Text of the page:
In the digital asset sector, she argues that the main question is what exchanges and post-trade providers can offer to have a more robust proposition from a ‘know your customer’ angle and how they manage the custody of tokens in hot or cold storage.
European markets strategy
The CCP is included in the six focus areas for Nasdaq’s European markets strategy. For example, in digital assets Nasdaq has a strong belief that transparency and trust will be crucial in driving liquidity pools medium term and that custody and post-trade will be really important entry points, so the firm is currently bringing these together for institutions.
Peterhoff added that areas being scaled include equities and equity derivatives where the firm can leverage the Nasdaq brand and global customer base.
“We are continuing to expand our fixed income proposition and the main question is how far we can get into euro and Nordic currency interest rate swaps that are going to shift due to Brexit and we are also looking at unregulated data, such as macroeconomic data,” she said.
In the environmental, social and governance (ESG) sector Nasdaq is building a global reference solution for carbon removals and expanding that business with further bolt-on acquisitions. In June 2021 Nasdaq acquired a majority stake in Puro.earth in Finland, the first marketplace to offer industrial carbon removal instruments that are verifiable and tradable through an open, online platform. In June this year Nasdaq announced an acquisition of Metrio, an ESG data collection, analytics and reporting services provider based in Montreal. Nasdaq plans to integrate Metrio’s software as a service platform into its suite of ESG solutions.
Peterhoff said some of the companies she has worked with over the past 20 years can provide inspiration within the area of diversity.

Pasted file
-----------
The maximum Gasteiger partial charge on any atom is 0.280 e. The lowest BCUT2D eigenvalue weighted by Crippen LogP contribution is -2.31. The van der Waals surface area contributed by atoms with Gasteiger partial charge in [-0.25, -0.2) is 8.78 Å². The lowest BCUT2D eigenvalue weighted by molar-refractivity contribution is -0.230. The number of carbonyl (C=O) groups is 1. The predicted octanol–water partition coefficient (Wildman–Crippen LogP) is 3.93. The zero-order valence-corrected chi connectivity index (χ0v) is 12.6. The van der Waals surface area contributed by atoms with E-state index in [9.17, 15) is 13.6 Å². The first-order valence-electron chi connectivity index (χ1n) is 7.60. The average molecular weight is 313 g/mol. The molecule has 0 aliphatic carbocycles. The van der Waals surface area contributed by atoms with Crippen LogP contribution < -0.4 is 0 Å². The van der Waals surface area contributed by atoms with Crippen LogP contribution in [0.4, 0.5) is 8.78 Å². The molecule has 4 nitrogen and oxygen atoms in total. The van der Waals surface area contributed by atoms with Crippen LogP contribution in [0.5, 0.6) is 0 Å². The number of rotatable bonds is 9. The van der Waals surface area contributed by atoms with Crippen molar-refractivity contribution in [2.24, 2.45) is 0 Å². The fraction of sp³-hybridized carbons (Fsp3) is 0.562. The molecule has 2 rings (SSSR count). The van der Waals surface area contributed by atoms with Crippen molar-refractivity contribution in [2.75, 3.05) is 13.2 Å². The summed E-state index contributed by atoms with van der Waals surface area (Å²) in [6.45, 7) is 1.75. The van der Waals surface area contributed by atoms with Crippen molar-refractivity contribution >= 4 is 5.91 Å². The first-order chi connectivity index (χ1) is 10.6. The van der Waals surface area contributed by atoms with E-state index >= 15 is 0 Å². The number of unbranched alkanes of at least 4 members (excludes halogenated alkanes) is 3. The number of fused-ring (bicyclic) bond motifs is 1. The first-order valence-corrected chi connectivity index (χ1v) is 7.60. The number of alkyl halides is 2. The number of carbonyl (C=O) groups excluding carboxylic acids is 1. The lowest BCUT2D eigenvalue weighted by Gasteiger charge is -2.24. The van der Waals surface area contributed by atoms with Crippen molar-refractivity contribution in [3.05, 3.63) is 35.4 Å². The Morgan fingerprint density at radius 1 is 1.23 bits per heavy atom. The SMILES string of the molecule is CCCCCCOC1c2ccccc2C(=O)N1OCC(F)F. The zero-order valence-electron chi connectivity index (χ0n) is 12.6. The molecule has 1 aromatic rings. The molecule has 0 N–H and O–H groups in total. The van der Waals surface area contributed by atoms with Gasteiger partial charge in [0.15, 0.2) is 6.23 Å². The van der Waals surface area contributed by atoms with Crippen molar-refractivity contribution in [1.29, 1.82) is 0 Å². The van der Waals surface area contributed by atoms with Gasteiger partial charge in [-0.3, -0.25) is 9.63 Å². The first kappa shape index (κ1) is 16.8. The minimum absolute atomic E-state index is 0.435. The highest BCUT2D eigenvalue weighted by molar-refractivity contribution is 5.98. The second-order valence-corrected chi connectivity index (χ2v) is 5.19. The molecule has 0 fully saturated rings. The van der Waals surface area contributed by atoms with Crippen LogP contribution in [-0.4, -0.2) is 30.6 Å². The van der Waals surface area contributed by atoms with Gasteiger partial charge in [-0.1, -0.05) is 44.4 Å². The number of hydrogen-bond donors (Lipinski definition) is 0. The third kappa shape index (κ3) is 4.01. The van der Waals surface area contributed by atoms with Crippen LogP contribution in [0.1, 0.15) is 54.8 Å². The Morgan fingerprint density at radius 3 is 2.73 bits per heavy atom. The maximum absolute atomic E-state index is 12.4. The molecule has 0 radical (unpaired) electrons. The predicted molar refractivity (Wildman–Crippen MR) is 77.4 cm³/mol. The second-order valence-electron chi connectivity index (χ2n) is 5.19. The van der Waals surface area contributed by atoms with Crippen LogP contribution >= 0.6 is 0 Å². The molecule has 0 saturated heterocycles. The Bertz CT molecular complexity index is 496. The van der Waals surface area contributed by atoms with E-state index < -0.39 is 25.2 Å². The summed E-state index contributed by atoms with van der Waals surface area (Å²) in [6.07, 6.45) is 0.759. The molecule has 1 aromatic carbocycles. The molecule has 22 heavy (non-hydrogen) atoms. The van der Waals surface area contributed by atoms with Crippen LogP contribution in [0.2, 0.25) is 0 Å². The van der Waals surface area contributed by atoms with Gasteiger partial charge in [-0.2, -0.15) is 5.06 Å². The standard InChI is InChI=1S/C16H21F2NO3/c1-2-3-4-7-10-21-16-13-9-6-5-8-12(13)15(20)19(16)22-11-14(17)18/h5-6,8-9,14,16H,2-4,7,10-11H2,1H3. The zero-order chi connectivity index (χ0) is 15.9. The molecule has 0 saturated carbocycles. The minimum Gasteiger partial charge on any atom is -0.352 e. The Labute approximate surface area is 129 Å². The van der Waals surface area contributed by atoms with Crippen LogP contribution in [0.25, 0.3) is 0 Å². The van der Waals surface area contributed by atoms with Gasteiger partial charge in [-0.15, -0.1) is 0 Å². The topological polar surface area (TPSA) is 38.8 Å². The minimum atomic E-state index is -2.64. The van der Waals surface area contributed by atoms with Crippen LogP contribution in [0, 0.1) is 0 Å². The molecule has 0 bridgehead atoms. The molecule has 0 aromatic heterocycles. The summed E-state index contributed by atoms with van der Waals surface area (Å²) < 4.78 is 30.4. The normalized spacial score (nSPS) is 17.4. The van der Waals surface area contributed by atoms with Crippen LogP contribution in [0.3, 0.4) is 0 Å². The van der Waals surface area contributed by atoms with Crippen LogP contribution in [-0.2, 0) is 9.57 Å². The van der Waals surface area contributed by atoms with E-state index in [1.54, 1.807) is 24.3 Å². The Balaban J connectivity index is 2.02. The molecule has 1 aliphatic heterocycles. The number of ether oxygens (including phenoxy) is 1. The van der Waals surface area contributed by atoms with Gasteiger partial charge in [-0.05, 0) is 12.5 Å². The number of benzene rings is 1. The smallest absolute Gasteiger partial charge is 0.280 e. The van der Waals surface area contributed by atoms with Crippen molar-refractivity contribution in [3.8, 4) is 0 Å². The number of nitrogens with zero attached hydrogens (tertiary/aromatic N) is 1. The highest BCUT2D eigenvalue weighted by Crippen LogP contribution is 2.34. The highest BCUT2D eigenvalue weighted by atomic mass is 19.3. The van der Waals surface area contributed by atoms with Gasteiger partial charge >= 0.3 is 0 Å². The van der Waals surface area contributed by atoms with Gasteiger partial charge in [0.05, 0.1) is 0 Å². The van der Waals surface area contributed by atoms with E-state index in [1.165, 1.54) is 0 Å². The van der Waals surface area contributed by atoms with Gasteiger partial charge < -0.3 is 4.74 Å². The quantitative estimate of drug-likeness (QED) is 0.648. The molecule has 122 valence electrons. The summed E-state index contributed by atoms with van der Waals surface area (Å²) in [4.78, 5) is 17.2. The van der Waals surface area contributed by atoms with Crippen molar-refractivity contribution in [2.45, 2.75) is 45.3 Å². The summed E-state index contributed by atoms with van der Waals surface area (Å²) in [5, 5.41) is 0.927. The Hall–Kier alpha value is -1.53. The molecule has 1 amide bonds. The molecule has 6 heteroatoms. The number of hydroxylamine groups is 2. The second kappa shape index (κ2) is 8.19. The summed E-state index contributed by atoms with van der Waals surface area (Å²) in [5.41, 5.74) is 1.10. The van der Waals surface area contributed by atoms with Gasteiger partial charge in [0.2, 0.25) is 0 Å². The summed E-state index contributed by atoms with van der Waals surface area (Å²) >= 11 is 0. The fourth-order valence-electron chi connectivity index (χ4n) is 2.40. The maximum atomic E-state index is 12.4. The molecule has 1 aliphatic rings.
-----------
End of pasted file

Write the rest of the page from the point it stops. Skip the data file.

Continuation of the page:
“I think it’s a matter of creating role models that help grow the next generation and then really creating a community and having some senior roles occupied by more diverse candidates,” she added. “It is extremely inspiring to have a female CEO at Nasdaq.”
Adena Friedman became President and CEO of Nasdaq at the beginning of 2017 and the company also has a female CFO, Ann Dennison.
Peterhoff puts her success down to a combination of perseverance, which comes mostly from her sports background, ambition and the ability to gain people’s trust. Until she was 19 years old Peterhoff wanted to become a professional tennis player but then went on to study at Ecole Supérieure de Commerce de Dijon in France and Gothenburg School of Economics in Sweden. She also holds an MBA and a PhD in Business Administration from the European Business School in Germany and believes she made the right choice in joining the corporate world.
She would advise women who want to work in finance that it is important to show analytical skills, particularly in the more junior ranks.
“I’ve seen that women tend to have those skills as much as anyone else, but let themselves be pivoted more towards less strategic roles,” Peterhoff added.